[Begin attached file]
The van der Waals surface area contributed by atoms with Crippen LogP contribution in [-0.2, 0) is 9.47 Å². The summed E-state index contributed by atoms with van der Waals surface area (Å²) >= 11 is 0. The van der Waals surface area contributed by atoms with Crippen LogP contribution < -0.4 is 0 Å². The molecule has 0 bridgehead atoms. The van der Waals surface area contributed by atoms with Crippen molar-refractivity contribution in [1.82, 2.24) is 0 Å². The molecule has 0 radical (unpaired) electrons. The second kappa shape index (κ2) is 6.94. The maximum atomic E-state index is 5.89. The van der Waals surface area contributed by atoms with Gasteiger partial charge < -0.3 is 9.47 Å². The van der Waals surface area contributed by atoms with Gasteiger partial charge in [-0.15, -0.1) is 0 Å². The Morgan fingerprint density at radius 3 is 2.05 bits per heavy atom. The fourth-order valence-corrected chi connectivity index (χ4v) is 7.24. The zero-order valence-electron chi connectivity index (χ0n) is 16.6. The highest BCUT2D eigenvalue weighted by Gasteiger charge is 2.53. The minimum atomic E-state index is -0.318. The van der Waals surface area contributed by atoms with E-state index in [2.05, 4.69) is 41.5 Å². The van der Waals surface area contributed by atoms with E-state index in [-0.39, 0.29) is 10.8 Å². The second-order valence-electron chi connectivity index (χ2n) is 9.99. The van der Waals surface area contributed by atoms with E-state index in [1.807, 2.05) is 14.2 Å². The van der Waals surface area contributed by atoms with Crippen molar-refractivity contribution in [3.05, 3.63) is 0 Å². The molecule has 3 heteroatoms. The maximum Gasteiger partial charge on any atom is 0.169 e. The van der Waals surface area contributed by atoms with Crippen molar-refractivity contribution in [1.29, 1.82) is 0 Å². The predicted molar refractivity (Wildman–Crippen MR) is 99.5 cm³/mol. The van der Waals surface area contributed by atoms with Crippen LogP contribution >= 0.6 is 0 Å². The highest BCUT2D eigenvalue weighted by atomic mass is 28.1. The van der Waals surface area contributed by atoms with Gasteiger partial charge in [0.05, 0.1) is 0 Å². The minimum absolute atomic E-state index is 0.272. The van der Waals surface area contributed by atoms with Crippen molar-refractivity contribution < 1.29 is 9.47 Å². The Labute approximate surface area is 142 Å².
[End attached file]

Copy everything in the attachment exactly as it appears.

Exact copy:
The van der Waals surface area contributed by atoms with Crippen LogP contribution in [-0.2, 0) is 9.47 Å². The summed E-state index contributed by atoms with van der Waals surface area (Å²) >= 11 is 0. The van der Waals surface area contributed by atoms with Crippen LogP contribution < -0.4 is 0 Å². The molecule has 0 bridgehead atoms. The van der Waals surface area contributed by atoms with Crippen molar-refractivity contribution in [1.82, 2.24) is 0 Å². The molecule has 0 radical (unpaired) electrons. The second kappa shape index (κ2) is 6.94. The maximum atomic E-state index is 5.89. The van der Waals surface area contributed by atoms with Gasteiger partial charge < -0.3 is 9.47 Å². The van der Waals surface area contributed by atoms with Gasteiger partial charge in [-0.15, -0.1) is 0 Å². The Morgan fingerprint density at radius 3 is 2.05 bits per heavy atom. The fourth-order valence-corrected chi connectivity index (χ4v) is 7.24. The zero-order valence-electron chi connectivity index (χ0n) is 16.6. The highest BCUT2D eigenvalue weighted by Gasteiger charge is 2.53. The minimum atomic E-state index is -0.318. The van der Waals surface area contributed by atoms with E-state index in [2.05, 4.69) is 41.5 Å². The van der Waals surface area contributed by atoms with E-state index in [-0.39, 0.29) is 10.8 Å². The second-order valence-electron chi connectivity index (χ2n) is 9.99. The van der Waals surface area contributed by atoms with E-state index in [1.807, 2.05) is 14.2 Å². The van der Waals surface area contributed by atoms with Crippen molar-refractivity contribution in [3.05, 3.63) is 0 Å². The molecule has 3 heteroatoms. The maximum Gasteiger partial charge on any atom is 0.169 e. The van der Waals surface area contributed by atoms with Crippen molar-refractivity contribution in [1.29, 1.82) is 0 Å². The predicted molar refractivity (Wildman–Crippen MR) is 99.5 cm³/mol. The van der Waals surface area contributed by atoms with Crippen LogP contribution >= 0.6 is 0 Å². The highest BCUT2D eigenvalue weighted by atomic mass is 28.1. The van der Waals surface area contributed by atoms with Gasteiger partial charge in [0.05, 0.1) is 0 Å². The minimum absolute atomic E-state index is 0.272. The van der Waals surface area contributed by atoms with Crippen molar-refractivity contribution < 1.29 is 9.47 Å². The Labute approximate surface area is 142 Å².